Mike Hicks

Mike Hicks

CRD to petition province to purchase JDF lands

Marine Trail Holdings' lands could become park

The development proposal put forth by Ender Ilkay and Marine Trail Holdings may be dead in the water after the zoning was turned down by the Capital Regional District (CRD) Land Use Committee A but the game isn’t quite over.

On Wednesday, Sept. 14, after the vote to deny the rezoning application, JDF Electoral Area Director Mike Hicks put forth a motion to petition the province to purchase the lands from Ilkay.

“I made the motion, coming from the comments (at the public hearings) it was very clear that the people in the Juan de Fuca joined the people in the CRD, to purchase the land from Mr. Ilkay,” said Hicks.

The development application would have seen 257 cabins, one resort lodge, two recreation buildings, six caretaker residences and a public park constructed adjacent to the Juan de Fuca Marine Trail. Three days of public hearings showed almost unanimous public opposition to the proposal.

“There was very little support for a resort development of any size,” said Hicks.

Hicks stated that there were only three options for the lands in question: zone it, log it or buy it.

“Now we’re down to log it or buy it. I’ve given it a lot of thought and not everyone is grasping the reality.”

He said he is supporting the CRD using some of their parks allocation funds to help the provincial government purchase these lands.

Hicks said Ender Ilkay can now sell the property in seven separate parcels and each owner can log it or extract resources from it without the CRD having any power to stop it.

“We have to accept that,” said Hicks. “I feel content, in my heart I did the right thing for the Juan de Fuca constituents, now the onus is on the province. It is (close to) a provincial park and I hope they step up, it’s important to protect that land and move on.”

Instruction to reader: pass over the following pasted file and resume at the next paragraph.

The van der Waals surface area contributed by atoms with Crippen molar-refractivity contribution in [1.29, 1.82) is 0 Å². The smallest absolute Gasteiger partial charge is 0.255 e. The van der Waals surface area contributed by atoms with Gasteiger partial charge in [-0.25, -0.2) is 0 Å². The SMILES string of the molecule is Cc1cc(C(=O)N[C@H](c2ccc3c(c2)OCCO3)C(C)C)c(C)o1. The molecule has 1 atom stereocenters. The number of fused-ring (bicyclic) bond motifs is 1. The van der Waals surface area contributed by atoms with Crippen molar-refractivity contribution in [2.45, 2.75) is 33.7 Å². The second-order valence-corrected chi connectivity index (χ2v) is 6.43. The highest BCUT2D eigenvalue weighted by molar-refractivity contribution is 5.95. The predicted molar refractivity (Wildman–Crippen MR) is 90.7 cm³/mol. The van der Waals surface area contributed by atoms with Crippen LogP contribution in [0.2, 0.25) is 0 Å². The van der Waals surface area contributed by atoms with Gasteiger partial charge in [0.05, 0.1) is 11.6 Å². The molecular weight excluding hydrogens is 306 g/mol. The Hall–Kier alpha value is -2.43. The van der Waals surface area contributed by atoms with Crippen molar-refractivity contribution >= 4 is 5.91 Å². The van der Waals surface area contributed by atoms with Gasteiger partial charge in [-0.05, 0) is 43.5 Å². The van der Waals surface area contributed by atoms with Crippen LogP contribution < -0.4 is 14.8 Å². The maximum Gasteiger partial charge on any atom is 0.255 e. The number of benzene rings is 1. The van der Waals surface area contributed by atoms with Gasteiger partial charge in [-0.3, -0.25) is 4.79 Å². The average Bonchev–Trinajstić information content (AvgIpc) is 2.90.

“We are very much hoping that the province will work to intervene for the sake of the Marine Trail parklands,” said CRD Board Chair Geoff Young in a media release. “Release of the Tree Farm License lands in 2007 created an unprecedented situation for the CRD and for planning in the JDF Rural Resource area. The fallout from this decision could be partially mitigated by preserving the Marine Trail Holdings lands as parkland, which would prevent resource extraction in an area bordering the park. This is something that the CRD does not have the ability to achieve.”

In 2009, the CRD was unsuccessful in an appeal of the BC Supreme Court’s December 2008 decision regarding Juan de Fuca Electoral Area (JDFEA) local area planning bylaws and the voting arrangement in the area. The appeal’s decision rendered a number of interim bylaws invalid, which were passed in response to the release of 28,000 hectares of land, owned by Western Forest Products (WFP) from Tree Farm Licenses 6, 19 and 25 on Vancouver Island by the BC Minister of Forests. The CRD bylaws were passed in order to give more time for planning and development decisions by the JDF community Land Use Committee and in consultation with the community. The Marine Trail Holdings development application was submitted before subsequent bylaws could be put into place.

Following the development application denial, the CRD will also work to more clearly define development and protection goals under the Regional Sustainability Strategy (RSS), clarify roles and responsibilities for governments and adopt protocol that will ensure greater consistency in Board decisions.

 

Just Posted

Alex Fiset and Cooper Oakes, both Grade 4, running to the finish, raising money for the ALS Society of B.C. (Zoe Ducklow - Sooke News Mirror)
John Muir students rally for ALS support

‘Hey ALS. Nobody likes you!’ the students yelled